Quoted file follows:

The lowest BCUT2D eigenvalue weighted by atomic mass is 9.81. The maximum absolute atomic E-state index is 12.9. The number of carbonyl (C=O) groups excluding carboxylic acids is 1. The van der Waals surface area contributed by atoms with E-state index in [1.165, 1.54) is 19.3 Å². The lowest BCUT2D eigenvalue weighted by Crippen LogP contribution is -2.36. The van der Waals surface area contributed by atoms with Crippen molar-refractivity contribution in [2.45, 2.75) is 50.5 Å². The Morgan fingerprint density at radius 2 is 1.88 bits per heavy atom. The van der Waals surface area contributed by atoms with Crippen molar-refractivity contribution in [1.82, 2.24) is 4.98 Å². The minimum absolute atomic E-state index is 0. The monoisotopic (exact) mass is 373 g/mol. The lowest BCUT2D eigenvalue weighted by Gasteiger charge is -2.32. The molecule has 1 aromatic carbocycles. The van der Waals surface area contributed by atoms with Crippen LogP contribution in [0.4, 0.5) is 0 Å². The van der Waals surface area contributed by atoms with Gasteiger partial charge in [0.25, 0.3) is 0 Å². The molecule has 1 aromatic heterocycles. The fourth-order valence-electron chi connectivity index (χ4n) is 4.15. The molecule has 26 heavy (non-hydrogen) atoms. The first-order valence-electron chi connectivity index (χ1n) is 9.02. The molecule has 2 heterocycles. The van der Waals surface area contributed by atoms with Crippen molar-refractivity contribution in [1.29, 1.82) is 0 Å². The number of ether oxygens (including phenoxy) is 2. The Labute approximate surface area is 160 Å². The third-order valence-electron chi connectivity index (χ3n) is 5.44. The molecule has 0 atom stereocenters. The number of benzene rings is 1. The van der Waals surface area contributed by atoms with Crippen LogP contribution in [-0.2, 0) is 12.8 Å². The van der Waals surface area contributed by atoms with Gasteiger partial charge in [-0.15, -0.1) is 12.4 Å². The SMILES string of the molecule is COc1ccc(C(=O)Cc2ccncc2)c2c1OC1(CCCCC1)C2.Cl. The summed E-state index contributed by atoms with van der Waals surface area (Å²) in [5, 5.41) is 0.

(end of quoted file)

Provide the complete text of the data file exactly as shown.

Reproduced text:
The lowest BCUT2D eigenvalue weighted by atomic mass is 9.81. The maximum absolute atomic E-state index is 12.9. The number of carbonyl (C=O) groups excluding carboxylic acids is 1. The van der Waals surface area contributed by atoms with E-state index in [1.165, 1.54) is 19.3 Å². The lowest BCUT2D eigenvalue weighted by Crippen LogP contribution is -2.36. The van der Waals surface area contributed by atoms with Crippen molar-refractivity contribution in [2.45, 2.75) is 50.5 Å². The Morgan fingerprint density at radius 2 is 1.88 bits per heavy atom. The van der Waals surface area contributed by atoms with Crippen molar-refractivity contribution in [1.82, 2.24) is 4.98 Å². The minimum absolute atomic E-state index is 0. The monoisotopic (exact) mass is 373 g/mol. The lowest BCUT2D eigenvalue weighted by Gasteiger charge is -2.32. The molecule has 1 aromatic carbocycles. The van der Waals surface area contributed by atoms with Crippen LogP contribution in [0.4, 0.5) is 0 Å². The van der Waals surface area contributed by atoms with Gasteiger partial charge in [0.25, 0.3) is 0 Å². The molecule has 1 aromatic heterocycles. The fourth-order valence-electron chi connectivity index (χ4n) is 4.15. The molecule has 26 heavy (non-hydrogen) atoms. The first-order valence-electron chi connectivity index (χ1n) is 9.02. The molecule has 2 heterocycles. The van der Waals surface area contributed by atoms with Crippen molar-refractivity contribution in [1.29, 1.82) is 0 Å². The number of ether oxygens (including phenoxy) is 2. The Labute approximate surface area is 160 Å². The third-order valence-electron chi connectivity index (χ3n) is 5.44. The molecule has 0 atom stereocenters. The number of benzene rings is 1. The van der Waals surface area contributed by atoms with Crippen LogP contribution in [-0.2, 0) is 12.8 Å². The van der Waals surface area contributed by atoms with Gasteiger partial charge in [-0.15, -0.1) is 12.4 Å². The SMILES string of the molecule is COc1ccc(C(=O)Cc2ccncc2)c2c1OC1(CCCCC1)C2.Cl. The summed E-state index contributed by atoms with van der Waals surface area (Å²) in [5, 5.41) is 0.